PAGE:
The soft water inlet valve 74 is closed after transfer of the separated resins and the drain valve 104 is opened to drain the water from the separator tube 32. It is pointed out that water is run upflow in the separator 32 during the entire resin separation procedure. Complete separation is possible inasmuch as it is not necessary to take all of the cation and anion exchange material from the separator tube 32. In fact, a volume of several inches on either side of the interface, the area of dissimilar resin contacts is always left in the separator tube 32. Thus, the resins are never regenerated in mixed condition.

The soft water inlet valve 126 is opened in branch line 128 which is connected with the soft water line 18 to thoroughly backwash the anion resin in the anion regenerating tube 34 with the backwash being discharged through an overflow line 130 communicating with the upper end of the anion tube 34 and communicating with the main drain line 22. This backwashing is conducted for a predetermined time and thereafter, the valve 126 is closed and the drain valve 132 is opened to drain the backwash soft water from the anion tube 34 to a predetermined visual level. Thereafter, a predetermined quantity of hydroxyl base chemical, such as caustic soda is added to the anion tube 34 by opening valve 134 in the hydroxyl supply line 26. The hydroxyl base chemical is preferably a liquid chemical and the hydroxyl base solution flows down through the anion exchange resins in the anion tube 34 and out through the drain valve 132 into the drain line 22. In order to prevent the formation of air pockets and to prevent channelization through the resins, a vibrator 136 is connected with the anion tube 34 in order to vibrate the resin material to compact the anion exchange material thus eifecting a more complete regeneration.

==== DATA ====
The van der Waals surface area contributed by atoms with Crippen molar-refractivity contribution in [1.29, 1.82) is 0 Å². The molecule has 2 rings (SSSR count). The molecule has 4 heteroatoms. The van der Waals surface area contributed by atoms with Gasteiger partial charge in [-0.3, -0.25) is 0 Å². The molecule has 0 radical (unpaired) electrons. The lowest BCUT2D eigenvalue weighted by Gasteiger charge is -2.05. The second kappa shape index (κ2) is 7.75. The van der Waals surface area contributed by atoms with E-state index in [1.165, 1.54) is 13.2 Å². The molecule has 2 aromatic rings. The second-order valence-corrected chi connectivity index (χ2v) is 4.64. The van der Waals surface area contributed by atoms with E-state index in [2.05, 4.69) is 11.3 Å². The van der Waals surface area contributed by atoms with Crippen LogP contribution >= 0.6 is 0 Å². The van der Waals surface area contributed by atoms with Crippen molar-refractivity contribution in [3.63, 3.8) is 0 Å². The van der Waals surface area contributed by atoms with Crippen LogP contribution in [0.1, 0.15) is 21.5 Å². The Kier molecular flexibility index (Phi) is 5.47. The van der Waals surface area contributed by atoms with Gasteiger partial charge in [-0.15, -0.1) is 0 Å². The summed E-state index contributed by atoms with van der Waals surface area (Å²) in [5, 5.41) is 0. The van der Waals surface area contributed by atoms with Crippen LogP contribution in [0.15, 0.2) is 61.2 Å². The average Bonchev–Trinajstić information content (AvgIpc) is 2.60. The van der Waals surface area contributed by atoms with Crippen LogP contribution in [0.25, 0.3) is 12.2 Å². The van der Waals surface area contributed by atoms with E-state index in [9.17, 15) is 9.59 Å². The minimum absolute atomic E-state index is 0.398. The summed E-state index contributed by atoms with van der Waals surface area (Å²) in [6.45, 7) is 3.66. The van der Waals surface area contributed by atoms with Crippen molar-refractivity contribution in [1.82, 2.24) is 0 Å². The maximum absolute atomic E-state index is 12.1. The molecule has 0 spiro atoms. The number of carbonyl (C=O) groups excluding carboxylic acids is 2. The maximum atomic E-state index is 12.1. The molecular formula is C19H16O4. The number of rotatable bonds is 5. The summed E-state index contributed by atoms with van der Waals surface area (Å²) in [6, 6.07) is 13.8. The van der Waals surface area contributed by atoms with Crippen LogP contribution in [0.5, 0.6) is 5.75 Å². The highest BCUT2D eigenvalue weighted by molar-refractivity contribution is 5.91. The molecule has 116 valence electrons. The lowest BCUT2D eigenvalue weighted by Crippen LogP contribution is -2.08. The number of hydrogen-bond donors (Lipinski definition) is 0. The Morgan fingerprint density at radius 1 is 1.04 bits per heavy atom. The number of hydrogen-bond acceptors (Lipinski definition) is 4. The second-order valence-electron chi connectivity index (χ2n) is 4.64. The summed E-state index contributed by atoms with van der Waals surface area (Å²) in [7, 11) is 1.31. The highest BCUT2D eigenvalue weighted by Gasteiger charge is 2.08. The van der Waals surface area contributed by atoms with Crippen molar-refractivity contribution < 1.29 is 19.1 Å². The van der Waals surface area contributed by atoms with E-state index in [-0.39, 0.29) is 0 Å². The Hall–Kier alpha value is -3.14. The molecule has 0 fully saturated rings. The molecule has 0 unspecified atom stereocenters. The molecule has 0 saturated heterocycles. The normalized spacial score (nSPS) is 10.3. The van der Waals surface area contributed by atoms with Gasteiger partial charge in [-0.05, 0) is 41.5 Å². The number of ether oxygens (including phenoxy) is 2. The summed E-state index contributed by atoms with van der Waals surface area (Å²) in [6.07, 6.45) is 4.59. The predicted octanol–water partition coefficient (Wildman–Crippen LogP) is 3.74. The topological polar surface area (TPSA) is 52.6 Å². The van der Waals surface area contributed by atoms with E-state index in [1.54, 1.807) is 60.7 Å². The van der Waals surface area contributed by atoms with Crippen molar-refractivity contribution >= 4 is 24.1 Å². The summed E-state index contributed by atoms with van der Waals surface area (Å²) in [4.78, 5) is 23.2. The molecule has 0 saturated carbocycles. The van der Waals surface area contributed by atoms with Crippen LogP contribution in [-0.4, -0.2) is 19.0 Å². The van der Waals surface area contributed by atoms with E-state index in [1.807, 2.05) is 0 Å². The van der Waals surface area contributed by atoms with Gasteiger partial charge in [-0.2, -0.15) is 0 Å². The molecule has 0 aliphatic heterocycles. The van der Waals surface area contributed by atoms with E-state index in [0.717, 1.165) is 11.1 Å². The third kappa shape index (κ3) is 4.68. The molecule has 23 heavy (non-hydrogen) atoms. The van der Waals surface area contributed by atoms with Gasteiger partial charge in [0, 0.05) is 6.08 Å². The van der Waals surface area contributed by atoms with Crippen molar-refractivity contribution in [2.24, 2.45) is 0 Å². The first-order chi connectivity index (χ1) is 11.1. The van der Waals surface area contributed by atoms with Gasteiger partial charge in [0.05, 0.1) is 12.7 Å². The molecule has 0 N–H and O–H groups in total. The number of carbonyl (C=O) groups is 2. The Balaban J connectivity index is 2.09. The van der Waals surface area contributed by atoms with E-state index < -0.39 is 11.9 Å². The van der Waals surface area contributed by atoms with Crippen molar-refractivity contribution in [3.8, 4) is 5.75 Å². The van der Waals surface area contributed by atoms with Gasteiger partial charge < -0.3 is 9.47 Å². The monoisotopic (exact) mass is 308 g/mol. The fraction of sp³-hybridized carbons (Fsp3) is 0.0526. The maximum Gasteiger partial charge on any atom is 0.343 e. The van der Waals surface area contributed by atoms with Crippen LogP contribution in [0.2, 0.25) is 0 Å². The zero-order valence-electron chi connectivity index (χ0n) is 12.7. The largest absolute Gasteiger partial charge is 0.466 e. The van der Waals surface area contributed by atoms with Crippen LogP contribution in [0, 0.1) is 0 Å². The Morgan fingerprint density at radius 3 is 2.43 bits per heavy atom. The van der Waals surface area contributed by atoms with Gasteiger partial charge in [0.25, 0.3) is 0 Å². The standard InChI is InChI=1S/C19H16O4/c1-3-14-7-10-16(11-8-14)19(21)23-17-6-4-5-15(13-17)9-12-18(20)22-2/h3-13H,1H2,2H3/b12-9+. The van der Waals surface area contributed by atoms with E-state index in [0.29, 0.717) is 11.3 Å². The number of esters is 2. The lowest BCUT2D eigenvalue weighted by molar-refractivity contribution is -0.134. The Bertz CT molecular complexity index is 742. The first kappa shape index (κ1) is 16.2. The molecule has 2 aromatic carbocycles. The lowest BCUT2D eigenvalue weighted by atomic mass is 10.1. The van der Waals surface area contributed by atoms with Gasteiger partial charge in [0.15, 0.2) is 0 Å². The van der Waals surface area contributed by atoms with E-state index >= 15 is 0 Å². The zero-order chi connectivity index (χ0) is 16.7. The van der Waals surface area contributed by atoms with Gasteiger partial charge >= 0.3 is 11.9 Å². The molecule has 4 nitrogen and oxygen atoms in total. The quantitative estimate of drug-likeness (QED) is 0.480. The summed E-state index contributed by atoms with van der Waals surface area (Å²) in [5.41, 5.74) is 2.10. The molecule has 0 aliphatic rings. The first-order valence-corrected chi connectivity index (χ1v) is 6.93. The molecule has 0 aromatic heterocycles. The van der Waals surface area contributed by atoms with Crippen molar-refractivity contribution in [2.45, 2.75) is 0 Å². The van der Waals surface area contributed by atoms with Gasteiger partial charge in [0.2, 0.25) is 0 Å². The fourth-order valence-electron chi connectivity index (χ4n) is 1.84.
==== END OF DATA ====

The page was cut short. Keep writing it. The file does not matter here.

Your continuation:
Also, the cation exchange material is backwashed in the cation tube 36 by opening a valve 138 in a tap water branch line 140 which is communicated with the tap water line 12 and admits tap water into the cation exchange tube 36 for backwashing the cation exchange material with excess backwash water being drained through an overflow line 142 communicated with the upper end of the cation tube 36 and communicating with the main drain line 22. This backwashing operation will thoroughly remove all silt and colloidal matter from the cation exchange material and after a prescribed time, the valve 138 is closed and the drain valve 144 is opened and the water level in the cation tube 36 is drained to a visual level.

An acid inlet valve 146 is then opened to add a prescribed amount of acid such as hydrochloric acid or other suitable acids to the cation tube 36 from the acid supply 28. The drain valve 144 is opened for the optimum regeneration flow rate setting and the acid solution flows down through the cation exchange bed in the cation tube 36 ultimately to the drain line 22. A vibrator 148 identical to the vibrator 136 is mounted on or connected with the cation tube 36 so that during the chemical flow, the cation exchange material will also be compacted to effect better regeneration.

In each instance, the flow of the regenerating solution is controlled and the purpose of the base and acid solution is to remove the anion and cation, placed on the resin during the service cycle, from the exchange materials and return them to their regenerated hydroxyl and hydrogen state respectively. When the regeneration cycle has been completed and the flow of the regenerant is stopped by closing the valves 134 and 146 respectively, the resins in the anion tube 34 and the cation tube 36 which has been regenerated are then thoroughly rinsed so that they Will be free of any regenerants and this rinsing operation is accomplished by using demineralized water from the demineralized water supply line 20.